2015 > Sulawesi Selatan

Tuesday July 21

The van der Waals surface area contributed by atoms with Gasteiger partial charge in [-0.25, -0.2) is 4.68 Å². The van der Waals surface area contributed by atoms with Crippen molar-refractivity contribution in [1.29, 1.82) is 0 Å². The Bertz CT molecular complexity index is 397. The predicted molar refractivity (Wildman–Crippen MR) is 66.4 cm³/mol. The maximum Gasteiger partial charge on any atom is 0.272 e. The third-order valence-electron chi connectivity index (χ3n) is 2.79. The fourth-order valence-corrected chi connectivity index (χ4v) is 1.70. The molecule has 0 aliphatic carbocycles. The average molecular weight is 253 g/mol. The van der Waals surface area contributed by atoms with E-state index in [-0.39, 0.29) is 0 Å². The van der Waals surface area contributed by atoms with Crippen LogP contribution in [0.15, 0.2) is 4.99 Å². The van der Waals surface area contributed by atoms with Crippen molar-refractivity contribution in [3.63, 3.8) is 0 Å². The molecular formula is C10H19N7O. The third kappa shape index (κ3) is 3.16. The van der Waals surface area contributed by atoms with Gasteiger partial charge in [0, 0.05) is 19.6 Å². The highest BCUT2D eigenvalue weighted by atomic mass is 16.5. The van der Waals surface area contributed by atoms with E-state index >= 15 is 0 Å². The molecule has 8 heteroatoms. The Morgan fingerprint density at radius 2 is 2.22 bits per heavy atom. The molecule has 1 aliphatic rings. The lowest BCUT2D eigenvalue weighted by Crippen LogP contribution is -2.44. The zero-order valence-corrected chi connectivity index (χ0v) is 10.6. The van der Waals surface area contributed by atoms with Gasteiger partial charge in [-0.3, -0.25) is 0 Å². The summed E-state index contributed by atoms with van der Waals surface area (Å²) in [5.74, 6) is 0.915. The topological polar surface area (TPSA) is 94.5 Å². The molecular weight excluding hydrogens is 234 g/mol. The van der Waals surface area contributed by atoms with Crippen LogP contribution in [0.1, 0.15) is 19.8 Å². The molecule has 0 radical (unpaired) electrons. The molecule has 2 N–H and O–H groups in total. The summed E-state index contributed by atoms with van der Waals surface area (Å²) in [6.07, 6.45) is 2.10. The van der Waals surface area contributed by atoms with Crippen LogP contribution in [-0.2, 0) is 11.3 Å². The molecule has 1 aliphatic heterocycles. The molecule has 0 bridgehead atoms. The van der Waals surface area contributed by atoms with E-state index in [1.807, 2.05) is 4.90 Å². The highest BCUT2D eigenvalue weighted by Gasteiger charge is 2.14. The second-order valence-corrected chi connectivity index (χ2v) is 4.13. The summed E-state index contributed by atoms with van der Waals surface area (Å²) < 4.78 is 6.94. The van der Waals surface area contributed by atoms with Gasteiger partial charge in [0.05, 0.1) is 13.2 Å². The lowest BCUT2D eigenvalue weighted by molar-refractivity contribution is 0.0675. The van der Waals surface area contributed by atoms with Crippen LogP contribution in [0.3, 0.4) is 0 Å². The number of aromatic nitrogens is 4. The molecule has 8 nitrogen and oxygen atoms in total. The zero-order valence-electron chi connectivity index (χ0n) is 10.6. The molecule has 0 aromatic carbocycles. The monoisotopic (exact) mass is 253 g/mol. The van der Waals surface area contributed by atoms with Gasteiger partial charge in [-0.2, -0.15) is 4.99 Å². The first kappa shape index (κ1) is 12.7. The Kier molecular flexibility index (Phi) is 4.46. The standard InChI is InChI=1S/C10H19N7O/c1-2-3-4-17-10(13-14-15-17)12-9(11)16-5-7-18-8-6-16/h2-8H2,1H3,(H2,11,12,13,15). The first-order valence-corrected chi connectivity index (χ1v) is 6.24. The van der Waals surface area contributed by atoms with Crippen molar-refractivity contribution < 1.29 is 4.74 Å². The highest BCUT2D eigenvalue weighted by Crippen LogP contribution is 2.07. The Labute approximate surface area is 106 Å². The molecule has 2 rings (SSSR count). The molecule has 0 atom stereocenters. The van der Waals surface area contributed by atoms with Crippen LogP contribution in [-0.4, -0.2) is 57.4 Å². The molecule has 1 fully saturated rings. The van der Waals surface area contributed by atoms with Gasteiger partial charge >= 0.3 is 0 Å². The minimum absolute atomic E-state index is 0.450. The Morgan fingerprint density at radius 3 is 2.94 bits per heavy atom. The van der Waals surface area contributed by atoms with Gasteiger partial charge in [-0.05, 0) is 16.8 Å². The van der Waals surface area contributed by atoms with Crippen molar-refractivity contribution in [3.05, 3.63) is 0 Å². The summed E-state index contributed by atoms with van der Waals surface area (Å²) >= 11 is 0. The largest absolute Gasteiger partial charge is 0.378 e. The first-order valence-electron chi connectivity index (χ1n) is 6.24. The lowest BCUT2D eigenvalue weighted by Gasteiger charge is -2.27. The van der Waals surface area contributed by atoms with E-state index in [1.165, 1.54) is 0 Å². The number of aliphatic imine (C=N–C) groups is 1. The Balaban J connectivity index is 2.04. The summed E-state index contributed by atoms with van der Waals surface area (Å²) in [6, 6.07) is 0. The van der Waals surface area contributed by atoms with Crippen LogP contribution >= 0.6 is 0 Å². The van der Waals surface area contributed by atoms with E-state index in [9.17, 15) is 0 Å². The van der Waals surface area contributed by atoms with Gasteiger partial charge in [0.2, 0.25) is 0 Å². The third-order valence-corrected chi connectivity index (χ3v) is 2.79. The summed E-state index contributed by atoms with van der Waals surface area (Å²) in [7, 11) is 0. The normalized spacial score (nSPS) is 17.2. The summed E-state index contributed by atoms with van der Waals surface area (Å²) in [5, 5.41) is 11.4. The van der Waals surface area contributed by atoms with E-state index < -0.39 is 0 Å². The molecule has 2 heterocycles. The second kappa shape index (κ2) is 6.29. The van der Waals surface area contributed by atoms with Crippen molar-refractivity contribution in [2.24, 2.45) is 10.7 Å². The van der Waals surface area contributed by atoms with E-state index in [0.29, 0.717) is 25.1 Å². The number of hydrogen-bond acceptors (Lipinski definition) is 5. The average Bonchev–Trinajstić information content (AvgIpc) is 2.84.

This morning we made our final attempt to visit Kota Makassar Museum, it’s a five minute walk from here and this time at least the gates were open. The museum was clearly shut so we had a peak through the windows to find big empty rooms, it’s a huge Dutch colonial building with nothing inside so we gave up. Anggi emailed me with a couple of suggestions including a place called Rammang Rammang Maros, a secluded little village outside of Makassar. I checked out some images online and we decided to head out that way. Anggi arrived dead on time and we headed north out of the city past the old port via the toll road and out through Maros. The road was choked with traffic now that the holiday is over and we rarely managed more than 30kmh in any one stretch. We drove for an hour past increasingly rural surrounds, tiny little roadside stalls selling cigarettes, kites, bananas and drinks. There are brightly tiled Masjids every few hundred metres, with minarets in chrome or patchwork tiles. Between the houses occupying every bit of space the rice paddies stretched off to the hills, people were harvesting, threshing and drying rice spread on tarpaulins practically on the road. Many of the stilt houses were perched amongst stagnant ponds of water with piles of refuse everywhere. The newer houses are all built above rows of shop fronts, mostly gated in checker plate or opening into every kind of shop, mechanic, grave stone dealer, goats, mini marts or the usual cigarettes and iced tea. We ended up driving well past the turn off and I thought I’d come to the rescue with google maps. Myydirections led us out on another goose chase before Anggi decided she needed some local knowledge and stopped for directions. Apparently we were meant to be looking for the big sign which turned out to be the big sign post without a sign and just off the main road we were there. We climbed down some steep concrete steps to a little jetty where a bunch of men and boys were playing cards and stepped into a little brightly coloured boat, enough for us three and the driver. Firing up the stinky two stroke motor we weaved out way through a series of limestone boulders and down a narrow river through the mangroves and palms that grew to the waters edge. The water itself was a dark grey brown, reasonably free of rubbish but filled with rotting bits of palm trunk and bamboo. It was cool on the water and we found ourselves cruising past bamboo huts and tall palms on the muddy banks with spindly bamboo bridges overhead. We passed tall limestone outcrops with gaping caves high up the cliff faces before passing through a natural tunnel in the rock about a metre wide to the village itself. There were more tourist in there, all of which looked like they came from other parts of Indonesia, we were the only proper foreigners. The village was completely protected by the steep limestone cliffs and hills surrounding it and was only accessible via the small river through the rocks. There were maybe 7 or 8 stilt houses perched among the rice paddies and we wandered through for a while, snapping pictures and taking in the scenery. They didn’t seem to mind visitors and probably got a little income out of the boat traffic. The village was so serene and it wasn’t hard to be transported back in time when this was what life was like in Sulawesi. We wound our way back up the river to the little jetty and jumped back in the car for the trip home. Peak hour down the single lane highway was another hectic mess of scooters, trucks, buses and cars all honking away and edging past each other by a whisker. Anggi was a total trooper throughout and dropped us back at the hotel in one piece. We ate some seafood down in the hotel restaurant (again) and headed upstairs to hang out. It’s great chatting to dad about all sorts of things, particularly about growing up in a tiny fledgling Muslim community in Perth. This is the most Muslim place I’ve ever been to, most of the women wear colourful scarves and a lot of men where topi’s and songko out of habit. It’s just a part of the landscape here